I am in my apartment alone; it is quiet save for the honking horns, men talking, and occasional call to prayer. The brown light of the afternoon peeks through my opaque windows. Mountains on the horizon beckon to me; I wish I could bound into the afternoon heat and run up to the radio towers that grace the hills. I would say a little prayer of freedom and gaze upon this broken city with eyes wide open. But for now, I inhale the dusty inside air and tell a story of hiding. . .
I am one of the lucky ones and so are you. Although this lock down is only temporarily my life, for most people here it is all they know. I have been an honorary Afghan woman for the past five days and I can barely imagine what this life looks like permanently. Venturing outside of the cool concrete walls of my apartment complex only can happen when I am going to work or a meeting. At that time, I must be with a guard and a driver. I haven’t experienced a day on campus as a professor yet, but I imagine this is where I, along with the students and other professors, find daily freedom of movement and thought. I wonder if Maya Angelou was speaking of Afghans when she wrote “I know why the caged bird sings?” Here, I think everyone is a caged bird.
There are holes everywhere. Bullet holes still litter most of the older, taller buildings in town. It is evident that they have been patched, but with cement and spackling that cannot stand up to weathering; most of the patch work is crumbling anyway. Potholes are the roads. My driver mentioned that the roads were nicely paved before the Taliban came and ruined everything. Now, on the side streets there are remnants of concrete, but for the most part dust and dirt have engulfed the once-smooth thoroughfares. Bricks and cinder blocks have been piled into the biggest of craters, constant reminders of a tumultuous reality.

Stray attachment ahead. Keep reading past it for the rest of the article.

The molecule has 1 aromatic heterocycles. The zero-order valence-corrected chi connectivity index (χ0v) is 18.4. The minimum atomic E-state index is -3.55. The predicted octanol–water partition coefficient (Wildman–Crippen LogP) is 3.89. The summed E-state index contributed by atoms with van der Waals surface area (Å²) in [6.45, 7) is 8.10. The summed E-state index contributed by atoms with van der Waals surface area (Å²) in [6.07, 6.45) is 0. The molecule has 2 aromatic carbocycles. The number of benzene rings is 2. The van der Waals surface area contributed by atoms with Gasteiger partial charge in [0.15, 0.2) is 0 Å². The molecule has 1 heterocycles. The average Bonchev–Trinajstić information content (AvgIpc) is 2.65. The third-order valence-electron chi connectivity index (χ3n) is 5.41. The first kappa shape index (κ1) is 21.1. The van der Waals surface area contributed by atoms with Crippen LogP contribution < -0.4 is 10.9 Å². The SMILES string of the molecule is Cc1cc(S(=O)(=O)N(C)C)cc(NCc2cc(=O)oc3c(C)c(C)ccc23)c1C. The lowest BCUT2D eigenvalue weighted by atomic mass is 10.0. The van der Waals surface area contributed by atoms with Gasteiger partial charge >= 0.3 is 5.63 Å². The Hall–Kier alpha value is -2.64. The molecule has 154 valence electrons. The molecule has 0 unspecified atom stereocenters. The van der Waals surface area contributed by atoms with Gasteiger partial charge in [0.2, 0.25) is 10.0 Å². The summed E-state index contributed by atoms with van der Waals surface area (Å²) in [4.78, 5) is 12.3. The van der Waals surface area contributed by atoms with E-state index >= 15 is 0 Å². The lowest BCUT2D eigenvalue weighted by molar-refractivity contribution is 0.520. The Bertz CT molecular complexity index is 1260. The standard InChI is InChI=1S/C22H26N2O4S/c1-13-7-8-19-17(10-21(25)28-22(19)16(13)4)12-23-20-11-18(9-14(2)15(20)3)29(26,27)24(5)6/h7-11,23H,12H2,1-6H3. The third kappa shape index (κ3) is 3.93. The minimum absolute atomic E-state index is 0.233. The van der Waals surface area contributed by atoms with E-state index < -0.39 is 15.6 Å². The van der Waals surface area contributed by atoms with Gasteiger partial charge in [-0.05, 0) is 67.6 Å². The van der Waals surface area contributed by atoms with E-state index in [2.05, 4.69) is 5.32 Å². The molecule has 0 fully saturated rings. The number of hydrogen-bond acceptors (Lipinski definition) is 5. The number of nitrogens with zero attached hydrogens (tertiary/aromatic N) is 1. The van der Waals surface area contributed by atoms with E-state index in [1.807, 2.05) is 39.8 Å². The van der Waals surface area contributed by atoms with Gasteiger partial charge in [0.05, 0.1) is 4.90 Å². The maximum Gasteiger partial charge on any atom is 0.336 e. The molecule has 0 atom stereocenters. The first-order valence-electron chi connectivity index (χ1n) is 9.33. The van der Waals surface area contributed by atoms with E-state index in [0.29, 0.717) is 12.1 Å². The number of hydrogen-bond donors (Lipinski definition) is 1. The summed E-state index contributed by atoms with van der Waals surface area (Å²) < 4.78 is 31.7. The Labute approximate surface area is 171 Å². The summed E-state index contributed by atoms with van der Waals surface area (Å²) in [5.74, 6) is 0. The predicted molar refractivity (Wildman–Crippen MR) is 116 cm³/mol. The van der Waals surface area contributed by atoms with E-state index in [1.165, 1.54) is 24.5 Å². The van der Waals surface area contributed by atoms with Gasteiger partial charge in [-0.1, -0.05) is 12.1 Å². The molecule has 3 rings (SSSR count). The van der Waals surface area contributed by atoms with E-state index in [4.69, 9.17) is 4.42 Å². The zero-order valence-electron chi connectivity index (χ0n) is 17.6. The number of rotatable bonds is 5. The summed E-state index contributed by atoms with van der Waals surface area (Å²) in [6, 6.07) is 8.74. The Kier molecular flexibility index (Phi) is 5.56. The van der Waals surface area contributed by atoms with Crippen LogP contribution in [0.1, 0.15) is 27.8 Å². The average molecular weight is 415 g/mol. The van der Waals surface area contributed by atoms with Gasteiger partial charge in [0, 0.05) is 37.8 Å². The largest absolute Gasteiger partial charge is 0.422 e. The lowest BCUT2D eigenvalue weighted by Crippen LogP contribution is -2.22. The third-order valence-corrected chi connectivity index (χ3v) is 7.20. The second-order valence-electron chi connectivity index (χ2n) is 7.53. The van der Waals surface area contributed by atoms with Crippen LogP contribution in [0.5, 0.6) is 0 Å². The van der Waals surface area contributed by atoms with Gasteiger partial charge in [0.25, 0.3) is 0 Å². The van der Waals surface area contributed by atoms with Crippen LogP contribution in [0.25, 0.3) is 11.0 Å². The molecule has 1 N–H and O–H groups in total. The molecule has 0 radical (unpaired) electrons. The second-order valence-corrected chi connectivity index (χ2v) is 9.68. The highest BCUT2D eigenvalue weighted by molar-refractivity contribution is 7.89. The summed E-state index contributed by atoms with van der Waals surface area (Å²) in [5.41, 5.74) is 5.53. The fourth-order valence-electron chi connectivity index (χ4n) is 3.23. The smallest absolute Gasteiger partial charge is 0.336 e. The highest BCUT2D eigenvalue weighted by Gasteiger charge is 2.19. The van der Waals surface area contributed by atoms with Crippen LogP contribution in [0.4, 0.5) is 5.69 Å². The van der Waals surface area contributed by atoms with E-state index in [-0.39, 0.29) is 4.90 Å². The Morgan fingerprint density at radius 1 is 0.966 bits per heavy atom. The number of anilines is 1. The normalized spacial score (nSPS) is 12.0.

But if you look closely enough, there is life hiding everywhere, trying to fill the holes which 30 years of war has left.
Indigo silhouettes of a women tip toe through mud in their high heels: although burqas hide their faces, their shoes give away their spirit.
An old man whistles a sweet song as he ambles along my road. He smiles broadly at me as I try to hide the fact that I just took a picture of him through the only open window on my stairwell. I blush.
Across from my building, on the roof, I notice boys congregating with kites as the sun sets behind black hawks buzzing through the dusk.
I enjoy my first “Afghan-style” meal out in the secluded garden of Sufi Restaurant. Who knew that this lush garden with trees, flowers, fireside tables, and traditional Afghan music existed among all of this dust and rubble?
Upon first glance, Kabul is a dusty, desolate place . . .But slowly, I am discovering that the real Kabul is in hiding, waiting to emerge from this dark time. There is no way, with the heart and spirit of the Afghan people, it won’t. Just as the sun rises anew each day, I have faith that Kabul, and Afghanistan, will emerge from this long night soon enough.